The Library: The Wander Society, by Keri Smith

Review: Marcel Krueger:

I chanced upon the sturdy yellow-and-grey cover of The Wander Society in the too-small English section of a German chain bookstore in a shiny suburban mall. It almost looked like an anachronism in between the Tom Clancy and Cecilia Ahern novels, and as I opened it and found a picture of Fernando Pessoa overlaid with a Ludwig Wittgenstein quote, it intrigued me even more. I also followed the instructions on the back, which talked about a secret underground movement dedicated to conducting research 'on your immediate surroundings' and 'complete a variety of assignments'.

To be honest, I'm not a big fan of Keri Smith's Wreck This Journal, that mainstay of countless Urban Outfitter accessory tables around the globe. In my opinion there are better and less forced ways of making a book interactive, to entice creativity. As Tim Parks puts it in his essay 'A Weapon for Readers' where he defends the use of pencils and annotations: “We have too much respect for the printed word, too little awareness of the power words hold over us.” And deliberately dropping a notebook in the bath or smearing it with dirt does little for that awareness, in my opinion.

Nevertheless, following Wreck This Journal, I also purchased Smith's How to be an Explorer of the World, a book of assignments meant to stir up interest and exploration of everyday urban surroundings and found it much more to my liking - after all, I love to walk around with my eyes open and some of the exercises in here I was already undertaking, sometimes involuntarily. So I first perceived The Wander Society as a continuation of that idea, albeit one with a new visual approach, less colorful than 'How to be…', with a distinct retro touch to it: all seemingly pasted and glued-together pages and images in brown and black and white. The Wander Society is an approach to the fictional (?) Wander Society, a “nascent and continually growing group with its own aesthetics, values, art, literature, and even its own dialectic language”, as the equally fictional (?) professor J. Tindlebaum states in his introduction. Smith states that all material in the book is based on existing literature found relating to the group. Here's what I found on the first page, where the instructions on the back led me:

The book then goes on and charts the history and philosophy of the group, and also contains assignments and ideas for field research related to deceleration and exploration of what may at first seem dull and uninteresting neighbourhood areas. There is no need to follow all the assignments and activities in here, and some can be somewhat cheesy, for example 'How to Invoke the Inner Wanderer in Any Situation' or 'Create a Temenos', but then there also also many practical activities like 'How to Knit a Wrist Cuff' or 'How to Sew a Neck Pouch', things intended to help group members while exploring and something that might appeal to all those who are more versed in handicraft than I am.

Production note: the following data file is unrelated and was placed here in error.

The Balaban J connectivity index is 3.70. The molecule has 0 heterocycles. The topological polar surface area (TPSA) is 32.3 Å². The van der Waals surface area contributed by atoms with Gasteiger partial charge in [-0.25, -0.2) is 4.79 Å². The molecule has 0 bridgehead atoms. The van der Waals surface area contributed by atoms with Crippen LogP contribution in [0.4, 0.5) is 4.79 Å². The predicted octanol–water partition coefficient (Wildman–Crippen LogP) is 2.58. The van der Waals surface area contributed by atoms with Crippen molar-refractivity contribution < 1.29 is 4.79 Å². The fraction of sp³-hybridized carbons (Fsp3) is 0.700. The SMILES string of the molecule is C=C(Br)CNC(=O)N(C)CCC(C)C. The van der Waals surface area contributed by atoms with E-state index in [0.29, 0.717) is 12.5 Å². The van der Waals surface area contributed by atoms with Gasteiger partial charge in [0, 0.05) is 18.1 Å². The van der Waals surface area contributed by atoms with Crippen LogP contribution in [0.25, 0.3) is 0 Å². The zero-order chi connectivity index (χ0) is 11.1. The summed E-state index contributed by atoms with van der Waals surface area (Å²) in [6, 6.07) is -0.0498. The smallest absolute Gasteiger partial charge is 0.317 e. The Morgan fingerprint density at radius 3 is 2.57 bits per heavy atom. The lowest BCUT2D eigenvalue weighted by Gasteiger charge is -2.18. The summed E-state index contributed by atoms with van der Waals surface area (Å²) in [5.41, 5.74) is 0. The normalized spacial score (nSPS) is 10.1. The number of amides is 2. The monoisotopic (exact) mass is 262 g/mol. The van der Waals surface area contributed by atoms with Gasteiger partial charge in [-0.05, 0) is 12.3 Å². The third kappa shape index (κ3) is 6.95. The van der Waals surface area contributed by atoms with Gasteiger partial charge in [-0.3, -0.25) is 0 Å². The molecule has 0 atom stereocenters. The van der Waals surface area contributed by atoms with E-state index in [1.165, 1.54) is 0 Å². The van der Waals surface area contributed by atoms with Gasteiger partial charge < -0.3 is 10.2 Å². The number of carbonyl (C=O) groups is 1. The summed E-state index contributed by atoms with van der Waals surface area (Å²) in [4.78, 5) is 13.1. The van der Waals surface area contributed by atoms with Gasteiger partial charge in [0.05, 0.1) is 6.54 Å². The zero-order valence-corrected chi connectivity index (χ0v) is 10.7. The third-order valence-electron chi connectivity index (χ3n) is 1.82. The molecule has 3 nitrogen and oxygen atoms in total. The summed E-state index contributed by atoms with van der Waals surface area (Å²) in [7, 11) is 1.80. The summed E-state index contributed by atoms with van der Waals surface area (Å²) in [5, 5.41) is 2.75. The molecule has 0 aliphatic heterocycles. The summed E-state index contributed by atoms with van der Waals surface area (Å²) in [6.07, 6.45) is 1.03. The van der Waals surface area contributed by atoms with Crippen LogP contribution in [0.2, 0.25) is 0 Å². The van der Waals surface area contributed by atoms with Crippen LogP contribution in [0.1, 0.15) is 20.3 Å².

But maybe it is that somewhat simple and playful approach to walking/wandering that I like most about the Wander Society and their ideas and manifestos. While key flaneurs, psychogeographers and deep topographers like Walter Benjamin, Guy Debord and Will Self are mentioned throughout the book, there is never any academic approach to these themes. The Wander Society truly is for everyone, and I have the feeling everyone can do with it what they want and as they please. Maybe it is fitting then that the patron saint of the Wander Society is not an academic and critic, but a poet instead: Walt Whitman and his ‘Leaves of Grass’ are among the key works used by the society to explore our direct surroundings and guide them on their wanderings.

I tend to forget that walking and wandering in our capitalist societies around the world often is an activity no longer encouraged or even accepted. As Rebecca Solnit points out in Wanderlust, her history of walking, referring to gyms and treadmills: "In those buildings abandoned because goods are made elsewhere and First World work grows ever more cerebral, people now go for recreation, reversing the inclinations of their factory-worker predecessors to go out - to the outskirts of town or at least out-of-doors - in their free time."  So any book that encourages a reader not only to interact with the physical item ‘book’ but also with their surroundings in a playful and creative way while walking is a good book; of which too few are being published at the moment.  It is good to know that the Wander Society is out there.  

Solvitur ambulando.

The Wander Society by Keri Smith published by Penguin.